The study of the ancient world, and particularly of the Latin language, has enjoyed increasing interest in recent years, at both the secondary- and primary-school levels. So if you would like to teach Latin, ancient history, Roman culture, and perhaps even a little Greek, what should you do to prepare?
Teaching Latin: organizations and links
There is a great deal of logistical and organizational support available for Latin teachers. Here are some examples:
- The American Classical League
- The National Committee for Latin and Greek
- The Texas Classical Association
The educational path
To begin preparations for a career in teaching, you will need to earn a bachelor's degree. Catholic University does not have a secondary-education major with a Latin emphasis, and so for maximum flexibility in your future work, your degree, if pursued in this department, should be either in Classics (Greek and Latin) or in Classical Humanities (Latin option). (The B.A. in Classical Civilization can also lead to a teaching career, but generally this would be in high school history, rather than in Latin.)
Another option here at Catholic University would be to major in English - Secondary Education through the Department of Education, and to add enough coursework in this department to qualify for a Latin endorsement upon licensure in English.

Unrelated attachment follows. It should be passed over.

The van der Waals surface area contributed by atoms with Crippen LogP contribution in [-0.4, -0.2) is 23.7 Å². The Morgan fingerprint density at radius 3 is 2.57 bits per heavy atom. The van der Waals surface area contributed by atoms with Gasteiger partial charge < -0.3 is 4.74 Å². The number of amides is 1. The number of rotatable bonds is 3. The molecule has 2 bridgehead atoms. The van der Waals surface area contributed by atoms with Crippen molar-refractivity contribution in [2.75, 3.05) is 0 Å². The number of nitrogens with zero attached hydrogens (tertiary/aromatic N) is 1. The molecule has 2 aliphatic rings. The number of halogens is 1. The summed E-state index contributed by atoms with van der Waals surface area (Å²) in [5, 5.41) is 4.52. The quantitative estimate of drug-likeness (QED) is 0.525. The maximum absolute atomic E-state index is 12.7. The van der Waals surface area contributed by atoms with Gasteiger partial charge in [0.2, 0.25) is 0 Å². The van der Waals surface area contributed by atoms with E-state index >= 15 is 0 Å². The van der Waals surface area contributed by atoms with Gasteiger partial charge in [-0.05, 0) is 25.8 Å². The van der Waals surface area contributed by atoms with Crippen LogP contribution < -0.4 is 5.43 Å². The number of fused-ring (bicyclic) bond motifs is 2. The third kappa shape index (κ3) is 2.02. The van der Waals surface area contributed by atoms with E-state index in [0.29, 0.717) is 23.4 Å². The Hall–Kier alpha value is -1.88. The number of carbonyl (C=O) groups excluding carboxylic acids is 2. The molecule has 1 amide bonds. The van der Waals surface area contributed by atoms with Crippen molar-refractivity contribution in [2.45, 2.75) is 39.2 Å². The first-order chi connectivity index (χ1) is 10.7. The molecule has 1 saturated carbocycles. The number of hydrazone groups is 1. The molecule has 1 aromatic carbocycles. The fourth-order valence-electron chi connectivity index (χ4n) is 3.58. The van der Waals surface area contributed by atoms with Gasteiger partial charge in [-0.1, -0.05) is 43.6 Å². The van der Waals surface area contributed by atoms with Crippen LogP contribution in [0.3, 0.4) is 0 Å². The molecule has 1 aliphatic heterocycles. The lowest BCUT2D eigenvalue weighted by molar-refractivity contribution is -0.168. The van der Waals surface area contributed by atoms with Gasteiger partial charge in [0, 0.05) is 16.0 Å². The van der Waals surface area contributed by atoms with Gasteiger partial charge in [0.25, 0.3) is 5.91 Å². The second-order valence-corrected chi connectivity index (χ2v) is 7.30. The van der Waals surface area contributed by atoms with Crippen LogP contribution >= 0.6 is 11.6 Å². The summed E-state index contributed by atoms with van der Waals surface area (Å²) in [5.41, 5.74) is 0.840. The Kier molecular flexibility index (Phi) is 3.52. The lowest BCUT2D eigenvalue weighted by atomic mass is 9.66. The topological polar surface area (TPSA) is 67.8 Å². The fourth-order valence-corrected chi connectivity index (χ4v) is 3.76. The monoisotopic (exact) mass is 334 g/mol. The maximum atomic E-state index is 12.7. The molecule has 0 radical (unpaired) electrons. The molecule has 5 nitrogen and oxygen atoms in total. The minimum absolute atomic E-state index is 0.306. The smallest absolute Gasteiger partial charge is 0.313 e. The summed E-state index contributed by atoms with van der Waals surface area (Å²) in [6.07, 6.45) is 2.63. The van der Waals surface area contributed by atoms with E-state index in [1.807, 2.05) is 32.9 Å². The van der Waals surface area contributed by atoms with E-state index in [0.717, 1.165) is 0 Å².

Licensure is state-level certification that shows that an individual has been trained to teach and has demonstrated the necessary skills to do so successfully. The acquisition of teaching licensure involves the accumulation of a series of specific college courses in areas such as education, psychology, and human development; the completion of a "student teaching" phase in the classroom; and the passing of state certification exams.
Many private institutions do not necessarily require a new teacher to hold licensure upon beginning a teaching career, but may allow the teacher to pursue licensure right away or soon after hire, by taking evening courses while working.
If you are an undergraduate in the Department of Greek and Latin, you can use Catholic University's minor in Secondary Education to build up some of the courses towards licensure. Consult the departmental undergraduate advisor or the Department of Education for more information.
Many high schools, including all public schools, mandate that teachers earn a master's degree within a few years of beginning their careers. Schools often offer logistical assistance and sometimes even limited financial support for this requirement, as teachers generally pursue the master's degree part-time while continuing to work.
If you have earned or are earning a B.A. degree which does not include teaching licensure, one option for you to consider for the immediate future is an M.A.T. degree. The M.A.T. ("Master of Arts in Teaching") is offered in Latin by a number of programs around the U.S.: it is essentially a master's degree that contains some Latin coursework in combination with a significant number of education courses. Some M.A.T.s even include a student teaching component and thus can lead directly to licensure.